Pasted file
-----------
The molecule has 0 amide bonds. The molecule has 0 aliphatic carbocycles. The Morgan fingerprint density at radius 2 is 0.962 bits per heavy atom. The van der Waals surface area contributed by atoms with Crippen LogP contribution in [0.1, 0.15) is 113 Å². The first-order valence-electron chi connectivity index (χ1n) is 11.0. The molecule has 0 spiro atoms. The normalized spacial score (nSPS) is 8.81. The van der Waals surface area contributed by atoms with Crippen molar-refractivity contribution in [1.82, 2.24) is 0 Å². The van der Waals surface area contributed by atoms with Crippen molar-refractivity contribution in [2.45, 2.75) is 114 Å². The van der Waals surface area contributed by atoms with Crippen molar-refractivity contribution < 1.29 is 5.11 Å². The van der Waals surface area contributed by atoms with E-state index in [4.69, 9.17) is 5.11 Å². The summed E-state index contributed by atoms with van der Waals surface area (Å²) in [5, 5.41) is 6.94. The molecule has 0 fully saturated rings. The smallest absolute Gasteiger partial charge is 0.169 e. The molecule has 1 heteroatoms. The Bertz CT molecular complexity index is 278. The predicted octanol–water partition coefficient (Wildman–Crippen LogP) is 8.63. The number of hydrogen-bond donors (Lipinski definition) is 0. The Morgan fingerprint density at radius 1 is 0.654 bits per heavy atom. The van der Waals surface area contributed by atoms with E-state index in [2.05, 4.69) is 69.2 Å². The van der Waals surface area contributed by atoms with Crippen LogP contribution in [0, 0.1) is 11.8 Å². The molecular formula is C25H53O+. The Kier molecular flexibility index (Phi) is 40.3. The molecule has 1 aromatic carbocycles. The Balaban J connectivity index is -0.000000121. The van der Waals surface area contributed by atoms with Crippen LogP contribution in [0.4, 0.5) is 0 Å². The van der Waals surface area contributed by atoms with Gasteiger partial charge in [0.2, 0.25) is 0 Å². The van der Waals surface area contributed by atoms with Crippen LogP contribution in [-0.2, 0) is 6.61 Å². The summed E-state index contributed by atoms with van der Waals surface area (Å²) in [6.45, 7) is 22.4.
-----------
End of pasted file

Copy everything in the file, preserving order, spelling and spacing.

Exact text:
The molecule has 0 amide bonds. The molecule has 0 aliphatic carbocycles. The Morgan fingerprint density at radius 2 is 0.962 bits per heavy atom. The van der Waals surface area contributed by atoms with Crippen LogP contribution in [0.1, 0.15) is 113 Å². The first-order valence-electron chi connectivity index (χ1n) is 11.0. The molecule has 0 spiro atoms. The normalized spacial score (nSPS) is 8.81. The van der Waals surface area contributed by atoms with Crippen molar-refractivity contribution in [1.82, 2.24) is 0 Å². The van der Waals surface area contributed by atoms with Crippen molar-refractivity contribution in [2.45, 2.75) is 114 Å². The van der Waals surface area contributed by atoms with Crippen molar-refractivity contribution < 1.29 is 5.11 Å². The van der Waals surface area contributed by atoms with E-state index in [4.69, 9.17) is 5.11 Å². The summed E-state index contributed by atoms with van der Waals surface area (Å²) in [5, 5.41) is 6.94. The molecule has 0 fully saturated rings. The smallest absolute Gasteiger partial charge is 0.169 e. The molecule has 1 heteroatoms. The Bertz CT molecular complexity index is 278. The predicted octanol–water partition coefficient (Wildman–Crippen LogP) is 8.63. The number of hydrogen-bond donors (Lipinski definition) is 0. The Morgan fingerprint density at radius 1 is 0.654 bits per heavy atom. The van der Waals surface area contributed by atoms with E-state index in [2.05, 4.69) is 69.2 Å². The van der Waals surface area contributed by atoms with Crippen LogP contribution in [0, 0.1) is 11.8 Å². The molecular formula is C25H53O+. The Kier molecular flexibility index (Phi) is 40.3. The molecule has 1 aromatic carbocycles. The Balaban J connectivity index is -0.000000121. The van der Waals surface area contributed by atoms with Crippen LogP contribution in [0.4, 0.5) is 0 Å². The van der Waals surface area contributed by atoms with Gasteiger partial charge in [0.2, 0.25) is 0 Å². The van der Waals surface area contributed by atoms with Crippen LogP contribution in [-0.2, 0) is 6.61 Å². The summed E-state index contributed by atoms with van der Waals surface area (Å²) in [6.45, 7) is 22.4.